Accenture: Scotland can lead the way for life sciences

The pace of technology transformation in the life sciences industry has accelerated at unprecedented speed during the pandemic.

Progression relies on bringing together new advances in data, genomics and diagnostics
Progression relies on bringing together new advances in data, genomics and diagnostics

The last few months have highlighted what is possible across the supply chain when need meets innovation and when new technologies are embraced by a purpose-driven spirit of collaboration.

Over recent months, the vast majority of industry executives (82%) agree that social media, mobile analytics and cloud computing are now core components of their organisations’ technical foundations, with 97% agreeing that their organisation’s pace of innovation has accelerated due to the impact of these technologies.

To maintain this momentum, however, and to continue to drive growth and improve clinical outcomes, now requires a conviction to move beyond digital. Progression relies on bringing together new advances in data, genomics and diagnostics. At Accenture we see this as a blend of science and technology and paving the way for the future of life sciences is something we are calling DARQ Power – namely distributed ledger technology, artificial intelligence, extended reality and quantum computing.

Julie Cetingoz, Scotland Products/Life Sciences Lead for Accenture

According to our research, while many life science organisations are currently experimenting with one or more DARQ technologies (86%), it is the belief of nearly three-quarters of life science executives (71%) that it is their combination that will have a transformational or extensive impact over the next three years.

AI is beginning to be used by a number of biopharma and medical technology companies to streamline and optimise their drug discovery and development functions. AI and machine learning can help teams process massive amounts of genomic, molecular, cellular and patient biology data to not only accelerate the identification of new compounds, treatments, biological targets, pathways and clinical trial participants, but also to predict a new therapy’s efficacy and safety.

Quantum computing is expected to contribute significantly to the evolution of drug discovery and precision medicine in the coming years. Already, quantum computing software company 1Qbit has released a solution, QEMIST, which allows researchers to accurately calculate and predict molecular structures before they are synthesised in a lab environment. In addition, 1Qbit’s recent collaboration with Microsoft is expanding the potential of quantum simulation by allowing researchers to leverage open source software to create scalable quantum development environments.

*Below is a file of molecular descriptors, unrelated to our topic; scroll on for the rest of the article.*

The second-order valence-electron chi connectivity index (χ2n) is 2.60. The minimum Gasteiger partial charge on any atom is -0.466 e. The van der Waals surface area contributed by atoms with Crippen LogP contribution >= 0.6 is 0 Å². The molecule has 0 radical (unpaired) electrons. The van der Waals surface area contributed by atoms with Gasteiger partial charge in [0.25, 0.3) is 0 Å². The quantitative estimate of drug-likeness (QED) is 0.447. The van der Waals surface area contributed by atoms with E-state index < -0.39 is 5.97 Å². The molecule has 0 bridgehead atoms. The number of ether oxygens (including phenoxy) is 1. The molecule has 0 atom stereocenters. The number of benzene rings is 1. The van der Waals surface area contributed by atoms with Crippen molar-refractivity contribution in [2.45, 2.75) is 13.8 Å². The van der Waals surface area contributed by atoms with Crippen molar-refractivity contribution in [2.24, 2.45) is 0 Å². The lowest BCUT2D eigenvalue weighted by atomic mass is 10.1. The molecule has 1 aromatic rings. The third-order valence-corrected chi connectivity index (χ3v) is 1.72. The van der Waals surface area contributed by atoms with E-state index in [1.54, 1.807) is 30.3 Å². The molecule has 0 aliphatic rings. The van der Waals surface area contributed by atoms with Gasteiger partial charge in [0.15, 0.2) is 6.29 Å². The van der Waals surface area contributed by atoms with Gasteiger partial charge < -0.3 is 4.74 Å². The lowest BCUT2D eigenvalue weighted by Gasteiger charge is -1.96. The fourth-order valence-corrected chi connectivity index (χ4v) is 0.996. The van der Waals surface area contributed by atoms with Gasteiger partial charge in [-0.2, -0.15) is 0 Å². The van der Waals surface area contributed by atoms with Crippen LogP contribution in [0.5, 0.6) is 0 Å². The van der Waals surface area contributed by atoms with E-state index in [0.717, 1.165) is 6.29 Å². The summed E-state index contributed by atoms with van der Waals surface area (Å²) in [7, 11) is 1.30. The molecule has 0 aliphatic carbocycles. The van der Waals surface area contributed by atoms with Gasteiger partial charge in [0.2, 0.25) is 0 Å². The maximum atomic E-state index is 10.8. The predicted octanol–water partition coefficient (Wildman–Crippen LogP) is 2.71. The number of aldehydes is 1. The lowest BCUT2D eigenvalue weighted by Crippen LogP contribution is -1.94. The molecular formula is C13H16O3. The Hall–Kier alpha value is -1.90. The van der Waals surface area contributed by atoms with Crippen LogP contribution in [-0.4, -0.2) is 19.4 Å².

Extended reality solutions applied in a lab, within training programs, or even in meetings between medical reps and physicians provide a simulated environment that mimics the real world. Beyond drug discovery and clinical care, DARQ technologies are also enabling improvements in back-office operations. Distributed ledgers will facilitate the traceability and visibility required in the supply chain.

In the US this is being driven by the Food & Drug Administration’s Drug Supply Chain Security Act (DSCSA), which calls for the creation of a system for identifying and tracing the distribution of prescription drugs in the United States by 2023.

Distributed ledgers can reduce costs and improve efficiencies by enabling data sharing across a common network. There’s also a move toward using blockchain technologies to automate and accelerate contract reconciliation and chargeback processes.

AI can play a critical role in marketing, forecasting and predictive maintenance. Amgen is piloting an AI tool to identify patterns in manufacturing deviations that human analysis would never find.

Merck KGaA deployed sensors in factories and in warehouses across its supply chain to gain a real-time view of operations. Machine learning techniques, when applied to these operational insights, allowed the company to create more accurate demand models and achieve a 99.9 percent service level to hospitals.

Even AI-enabled natural language processing solutions can help. Accenture has found that AI-enabled voice-to-text transcription solutions can improve efficiencies among nursing staff by more than 50 percent. Similar solutions – and benefits – are available to life sciences companies.

In all these new ways, life sciences companies are accelerating their innovation timelines and deploying emerging technologies. What we have seen in the face of a global pandemic is the fear of failed experiments giving way to life sciences businesses innovating in bolder ways. The global challenge of the coronavirus has spurred a new and exciting approach from life sciences companies, governments and universities to combine resources.

In Scotland, the opportunity to create a strong network that spans the nation’s capabilities for clinical research, technology and manufacturing is within grasp. That collective capability, once captured, has the potential to be world leading. If there is to be a positive legacy of the COVID crisis it must be that businesses in the broader life science industry begin to take bigger bets on innovation and accelerate their adoption of DARQ technologies.

Julie Cetingoz is the Scotland Products/Life Sciences Lead at Accenture